Did you know self-employed workers in Australia generally don't qualify for workers' compensation?

This means that if you get sick or injured and can’t work, your income could dry up overnight. And nobody wants that. So let’s make sure it doesn’t happen.



Some things are only found in eating seafood at Christmas.

Or the inclusion of automatic insurances inside our retirement saving plans. And while the latter appears strange at first, just like prawns on the BBQ, it actually makes a lot of sense.

This is because superannuation is money for when you can no longer work – but that may not necessarily be when you get old.

So the automatic insurances inside super serve as support in case of heartbreaking times.

But what can be really heartbreaking, is paying for insurance that won’t cover you just because you’re self-employed.

Sounds crazy right? You still earn a living, you deserve the cover. Sadly, some super funds don’t agree. (Quick tip: Search ‘self-employed’ on your current insurance guide to see if you’re eligible for cover.)

Which is why we sat down with our insurer and explained the problems with some existing policies as they relate to self-employment.

Then we designed insurances specifically for self-employed folks.


Our definition of ‘work’ includes self-employed work.

This might seem obvious, but if a policy doesn’t recognise your self-employed efforts as ‘work’, then trying to make a claim when you can’t ‘work’ could be a nightmare.

Let's see an example...

James - cleaner

Let's say that this is James – a self-employed steam cleaner who pays for insurance inside his super (he's not real but, he’ll sound familiar).

James steam cleans people’s homes, but one day he’s tragically involved in a serious accident where he hurts his back. He’s still capable of daily living activities – like feeding himself – but he can’t work because he can’t carry his cleaning equipment to and from each job.

He also can’t do any other jobs to which he’s suited by his education, training and experience.

Super funds which cater to self-employed people consider James to be totally and permanently disabled, and therefore eligible to make a claim because he can’t return to ‘work’.

However, other funds will possibly reject his claim because they don’t include self-employment in their definition of ‘work’. For those funds he’d likely need to prove a brutal injury like limb loss (e.g. hands/feet) or not being able to go to the bathroom on his own.



We'll guide you through


There are countless insurance companies on the market.

So what makes insurance inside GigSuper so easy?

For starters, as soon as you have $6,000 or more in your Super account, you become eligible for our insurance cover. If you’re 25 years or older, $50,000 of default Life and Total Permanent Disability (TPD) cover will automatically kick in. If you're under 25, you can apply for voluntary cover or you can just wait for the default cover to kick in on your 25th birthday.

To increase it to anything up to $500,000 of TPD, Life Insurance, or Income Protection – we’ll only ask you for some quick, additional info to make sure you qualify.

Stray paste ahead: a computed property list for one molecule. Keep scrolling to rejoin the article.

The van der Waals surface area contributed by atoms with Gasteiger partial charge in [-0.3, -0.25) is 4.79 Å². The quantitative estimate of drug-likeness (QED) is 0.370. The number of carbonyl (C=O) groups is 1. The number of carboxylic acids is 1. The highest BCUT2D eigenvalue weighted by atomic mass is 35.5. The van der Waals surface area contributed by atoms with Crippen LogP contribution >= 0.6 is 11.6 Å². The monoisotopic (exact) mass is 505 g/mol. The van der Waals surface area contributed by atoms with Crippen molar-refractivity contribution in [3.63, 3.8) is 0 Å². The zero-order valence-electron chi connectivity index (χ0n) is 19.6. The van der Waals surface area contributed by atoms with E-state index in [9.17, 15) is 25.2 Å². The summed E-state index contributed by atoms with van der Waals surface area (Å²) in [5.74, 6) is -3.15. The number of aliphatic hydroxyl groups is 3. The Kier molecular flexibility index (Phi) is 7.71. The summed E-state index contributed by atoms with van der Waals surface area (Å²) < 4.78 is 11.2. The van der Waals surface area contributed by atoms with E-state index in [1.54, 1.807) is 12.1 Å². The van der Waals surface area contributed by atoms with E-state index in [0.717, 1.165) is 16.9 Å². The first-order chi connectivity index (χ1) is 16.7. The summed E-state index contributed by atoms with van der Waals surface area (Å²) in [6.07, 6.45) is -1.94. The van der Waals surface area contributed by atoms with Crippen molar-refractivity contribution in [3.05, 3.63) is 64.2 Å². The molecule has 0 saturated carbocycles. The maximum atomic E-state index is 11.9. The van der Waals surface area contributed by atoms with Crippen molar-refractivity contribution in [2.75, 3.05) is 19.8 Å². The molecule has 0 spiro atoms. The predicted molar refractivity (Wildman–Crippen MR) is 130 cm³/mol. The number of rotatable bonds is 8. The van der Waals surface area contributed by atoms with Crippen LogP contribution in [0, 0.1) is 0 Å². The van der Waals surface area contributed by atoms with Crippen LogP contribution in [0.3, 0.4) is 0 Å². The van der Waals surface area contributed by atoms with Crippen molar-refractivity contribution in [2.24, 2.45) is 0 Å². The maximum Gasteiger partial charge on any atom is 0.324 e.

And if your circumstances change, and you want to adjust your insurance, just let us know.

Don’t want any insurance at all? That’s cool, too. Switch it off anytime.


Just a heads up that there are some circumstances where default cover won't cover you so it’s best to refer to our Insurance Guide for full details. You should also regularly check your insurance cover and premiums to make sure your super balance isn’t paying for insurance that you may no longer need.

YOU'RE INSURED BY one of the biggest INSURERS in the business

  • hannover re


Our insurance policy was designed to keep the premiums low, while still covering a broad range of self-employed occupations within our community.

However, some professions are simply riskier than others. If you’re on the list below get in touch to let us know and we’ll do our best to work with our Insurer to get you cover in the future.

Excluded occupations include:

  • Aviation worker such as a pilot, air traffic controller or aerial photographer.
  • Emergency services worker such as a fireman, police officer, ambulance officer or paramedic, except as a volunteer.
  • Entertainer working professionally such as an actor, dancer, musician or performer. (We find this one odd, but Insurers seem to think you folks party too hard?)
  • Forestry worker such as a tree feller or sawmill worker.
  • Horse racing industry worker such as a jockey, trainer or strapper.
  • Mining worker such as a miner, mineral explorer earth driller or explosives handler.
  • Offshore worker such as a fisherman, oil rig worker or diver.
  • Seasonal worker.
  • Security worker such as a security guard, doormen, bouncer or crowd controller.
  • Sex worker.
  • Sports person working professionally or semi-professionally.
  • Underground or underwater worker.
  • Working at heights above 10 metres such as a rigger, scaffolder, roof worker or antenna erector.

Make sure that you've got cover that makes sense for you.

Our insurance policy was designed to keep the premiums low, while still covering a broad range of self-employed occupations within our community.

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